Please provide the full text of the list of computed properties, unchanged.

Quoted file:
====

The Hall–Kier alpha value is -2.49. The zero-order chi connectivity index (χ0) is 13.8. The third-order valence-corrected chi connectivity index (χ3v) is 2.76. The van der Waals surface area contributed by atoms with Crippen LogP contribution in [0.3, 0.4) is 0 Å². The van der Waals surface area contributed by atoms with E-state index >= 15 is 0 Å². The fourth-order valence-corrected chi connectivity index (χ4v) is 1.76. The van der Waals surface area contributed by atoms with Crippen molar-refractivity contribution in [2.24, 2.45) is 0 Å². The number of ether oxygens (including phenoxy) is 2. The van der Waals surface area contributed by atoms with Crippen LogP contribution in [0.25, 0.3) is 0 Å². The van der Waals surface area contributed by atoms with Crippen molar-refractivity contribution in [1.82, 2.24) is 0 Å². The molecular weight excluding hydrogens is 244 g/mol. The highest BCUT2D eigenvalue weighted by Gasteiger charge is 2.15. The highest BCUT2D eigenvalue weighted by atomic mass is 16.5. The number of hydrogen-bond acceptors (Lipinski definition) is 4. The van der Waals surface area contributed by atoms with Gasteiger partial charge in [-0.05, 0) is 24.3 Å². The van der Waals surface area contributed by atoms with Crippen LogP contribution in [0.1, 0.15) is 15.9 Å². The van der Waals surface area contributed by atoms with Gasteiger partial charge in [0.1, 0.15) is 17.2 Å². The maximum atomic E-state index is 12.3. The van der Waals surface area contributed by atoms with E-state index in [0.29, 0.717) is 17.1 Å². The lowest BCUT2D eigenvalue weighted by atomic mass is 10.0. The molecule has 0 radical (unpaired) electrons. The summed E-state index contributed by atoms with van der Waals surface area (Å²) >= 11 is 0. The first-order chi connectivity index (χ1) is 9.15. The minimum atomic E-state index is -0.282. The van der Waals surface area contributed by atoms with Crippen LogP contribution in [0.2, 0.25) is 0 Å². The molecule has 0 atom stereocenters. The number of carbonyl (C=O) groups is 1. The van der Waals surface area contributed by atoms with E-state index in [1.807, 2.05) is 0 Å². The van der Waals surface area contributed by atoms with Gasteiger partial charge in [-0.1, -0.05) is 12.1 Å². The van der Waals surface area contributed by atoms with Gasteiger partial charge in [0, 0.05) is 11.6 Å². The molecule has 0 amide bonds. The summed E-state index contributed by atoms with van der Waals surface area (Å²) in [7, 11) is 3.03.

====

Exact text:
The Hall–Kier alpha value is -2.49. The zero-order chi connectivity index (χ0) is 13.8. The third-order valence-corrected chi connectivity index (χ3v) is 2.76. The van der Waals surface area contributed by atoms with Crippen LogP contribution in [0.3, 0.4) is 0 Å². The van der Waals surface area contributed by atoms with E-state index >= 15 is 0 Å². The fourth-order valence-corrected chi connectivity index (χ4v) is 1.76. The van der Waals surface area contributed by atoms with Crippen molar-refractivity contribution in [2.24, 2.45) is 0 Å². The number of ether oxygens (including phenoxy) is 2. The van der Waals surface area contributed by atoms with Crippen LogP contribution in [0.25, 0.3) is 0 Å². The van der Waals surface area contributed by atoms with Crippen molar-refractivity contribution in [1.82, 2.24) is 0 Å². The molecular weight excluding hydrogens is 244 g/mol. The highest BCUT2D eigenvalue weighted by Gasteiger charge is 2.15. The highest BCUT2D eigenvalue weighted by atomic mass is 16.5. The number of hydrogen-bond acceptors (Lipinski definition) is 4. The van der Waals surface area contributed by atoms with Gasteiger partial charge in [-0.05, 0) is 24.3 Å². The van der Waals surface area contributed by atoms with Crippen LogP contribution in [0.1, 0.15) is 15.9 Å². The van der Waals surface area contributed by atoms with Gasteiger partial charge in [0.1, 0.15) is 17.2 Å². The maximum atomic E-state index is 12.3. The van der Waals surface area contributed by atoms with E-state index in [0.29, 0.717) is 17.1 Å². The lowest BCUT2D eigenvalue weighted by atomic mass is 10.0. The molecule has 0 radical (unpaired) electrons. The summed E-state index contributed by atoms with van der Waals surface area (Å²) >= 11 is 0. The first-order chi connectivity index (χ1) is 9.15. The minimum atomic E-state index is -0.282. The van der Waals surface area contributed by atoms with Crippen LogP contribution in [0.2, 0.25) is 0 Å². The molecule has 0 atom stereocenters. The number of carbonyl (C=O) groups is 1. The van der Waals surface area contributed by atoms with E-state index in [1.807, 2.05) is 0 Å². The van der Waals surface area contributed by atoms with Gasteiger partial charge in [-0.1, -0.05) is 12.1 Å². The van der Waals surface area contributed by atoms with Gasteiger partial charge in [0, 0.05) is 11.6 Å². The molecule has 0 amide bonds. The summed E-state index contributed by atoms with van der Waals surface area (Å²) in [7, 11) is 3.03.